In Mark 13:30

“I tell you the truth, this generation will not pass away until all these things take place.” (Mark 13:30, NETfree)

Apparently this prophecy was proven wrong.

And I am refering here to verses 24-27, which apparently have not fulfilled in the generation that Jesus referred to.

“"But in those days, after that suffering, the sun will be darkened and the moon will not give its light; the stars will be falling from heaven, and the powers in the heavens will be shaken. Then everyone will see the Son of Man arriving in the clouds with great power and glory. Then he will send angels and they will gather his elect from the four winds, from the ends of the earth to the ends of heaven.” (Mark 13:24-27, NETfree)

How do you reconcile this prophecy with reality?

Even if you do not interpret verses 24-25 literally, still verses 26-27 poses an apparent problem.

No Son of man arriving in the clouds...

No gathering of the exile from four wings (rather the opposite)...

Proposal for an answer:

Could it be that these verses are not aligned correctly? I mean by that - could it be that verse 30 refers to the prophecies in 1-23, and verses 31-32 refers to prophecies in 24-28? (Although it seems verses 30-32 are tied up as one unit, still it can be interpreted as he talks about two different times).

  • 1
    This question would be improved by giving some context to the claim "Apparently this prophecy was proven wrong". According to who? What evidence do they cite? Commented Oct 12, 2022 at 19:47
  • @ThomasMarkov thank you, is it more clear now?
    – Kapandaria
    Commented Oct 12, 2022 at 19:51
  • No, not at all. Commented Oct 12, 2022 at 19:54
  • 3
    Its because of this conundrum that an entire new branch of the faith has emerged. One that believes Jesus returned and ruled for 1000 years already and we are in the short season afterwards....They cite the very bad evidence of Tartaria and a hidden history. Then there is the more popular Preterist and partial Preterist views that I am not very familiar with. Commented Oct 12, 2022 at 20:40
  • 1
    I prefer not to reconcile the prophecy. Some sources believed the son of man would return within their lifetimes. Others did not. Commented Oct 12, 2022 at 23:10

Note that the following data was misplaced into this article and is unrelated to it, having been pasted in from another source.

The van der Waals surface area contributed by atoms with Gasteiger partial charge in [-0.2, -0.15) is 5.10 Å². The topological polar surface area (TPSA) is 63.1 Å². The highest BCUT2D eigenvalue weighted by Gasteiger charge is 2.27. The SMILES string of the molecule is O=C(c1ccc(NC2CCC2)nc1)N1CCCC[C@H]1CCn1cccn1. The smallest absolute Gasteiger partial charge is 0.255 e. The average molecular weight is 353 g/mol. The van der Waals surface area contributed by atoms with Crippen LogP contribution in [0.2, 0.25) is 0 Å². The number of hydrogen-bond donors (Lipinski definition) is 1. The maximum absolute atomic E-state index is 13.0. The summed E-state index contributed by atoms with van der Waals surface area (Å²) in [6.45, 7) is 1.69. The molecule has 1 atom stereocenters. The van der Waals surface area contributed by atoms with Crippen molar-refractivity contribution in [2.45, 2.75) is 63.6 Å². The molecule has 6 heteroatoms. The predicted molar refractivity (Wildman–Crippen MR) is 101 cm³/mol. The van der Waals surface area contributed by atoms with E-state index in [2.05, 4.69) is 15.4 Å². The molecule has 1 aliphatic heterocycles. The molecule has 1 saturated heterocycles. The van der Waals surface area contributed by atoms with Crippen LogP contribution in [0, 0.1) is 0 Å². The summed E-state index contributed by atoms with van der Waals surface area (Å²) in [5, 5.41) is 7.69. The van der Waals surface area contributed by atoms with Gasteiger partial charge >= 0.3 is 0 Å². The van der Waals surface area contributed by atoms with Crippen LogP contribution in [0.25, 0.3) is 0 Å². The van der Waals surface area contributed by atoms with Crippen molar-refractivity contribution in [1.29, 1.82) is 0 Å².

7 Answers 7


Before knowing whether or not a prophecy has come true, we must first understand exactly what is being prophesied. So let us consider the details of this prophecy.

Context: The Questions

Jesus was asked a specific question, which is the question upon which he wandered in explanation until coming to the point in due time.

1 And as he went out of the temple, one of his disciples saith unto him, Master, see what manner of stones and what buildings are here! 2 And Jesus answering said unto him, Seest thou these great buildings? there shall not be left one stone upon another, that shall not be thrown down. 3 And as he sat upon the mount of Olives over against the temple, Peter and James and John and Andrew asked him privately, 4 Tell us, when shall these things be? and what shall be the sign when all these things shall be fulfilled? (Mark 13:1-4, KJV)

Actually, that's two questions. Like many people might today, Jesus begins answering with the second question, before getting back to the first one.

Essentially, the two questions, and answers, deal with two separate time periods. They are addressed by Jesus in this passage, as seen in his own words. The prophecy for verse 30 begins back in verses 2 (included above), and later, 14.

The Two Times

14 But when ye shall see the abomination of desolation, spoken of by Daniel the prophet, standing where it ought not, (let him that readeth understand,) then let them that be in Judaea flee to the mountains: 15 And let him that is on the housetop not go down into the house, neither enter therein, to take any thing out of his house: 16 And let him that is in the field not turn back again for to take up his garment. 17 But woe to them that are with child, and to them that give suck in those days! 18 And pray ye that your flight be not in the winter. 19 For in those days shall be affliction, such as was not from the beginning of the creation which God created unto this time, neither shall be. 20 And except that the Lord had shortened those days, no flesh should be saved: but for the elect's sake, whom he hath chosen, he hath shortened the days. 21 And then if any man shall say to you, Lo, here is Christ; or, lo, he is there; believe him not: 22 For false Christs and false prophets shall rise, and shall shew signs and wonders, to seduce, if it were possible, even the elect. 23 But take ye heed: behold, I have foretold you all things. 24 But in those days, after that tribulation, the sun shall be darkened, and the moon shall not give her light, . . . (Mark 13:14-24, KJV)

Notice that Jesus is speaking of a time of "affliction" and "tribulation." He specifically tells his disciples not to go back into their house for their garment, but to flee Judaea immediately upon seeing "the abomination of desolation . . . standing where it ought not."

In verse 24, Jesus begins to go forward in time beyond this "tribulation" to events that would occur afterward. In verse 30, however, he comes back to the tribulation theme.

Verily I say unto you, that this generation shall not pass, till all these things be done. (Mark 13:30, KJV)

One generation, Biblically speaking, is comprised of 40 years.

And the LORD's anger was kindled against Israel, and he made them wander in the wilderness forty years, until all the generation, that had done evil in the sight of the LORD, was consumed. (Numbers 32:13,KJV)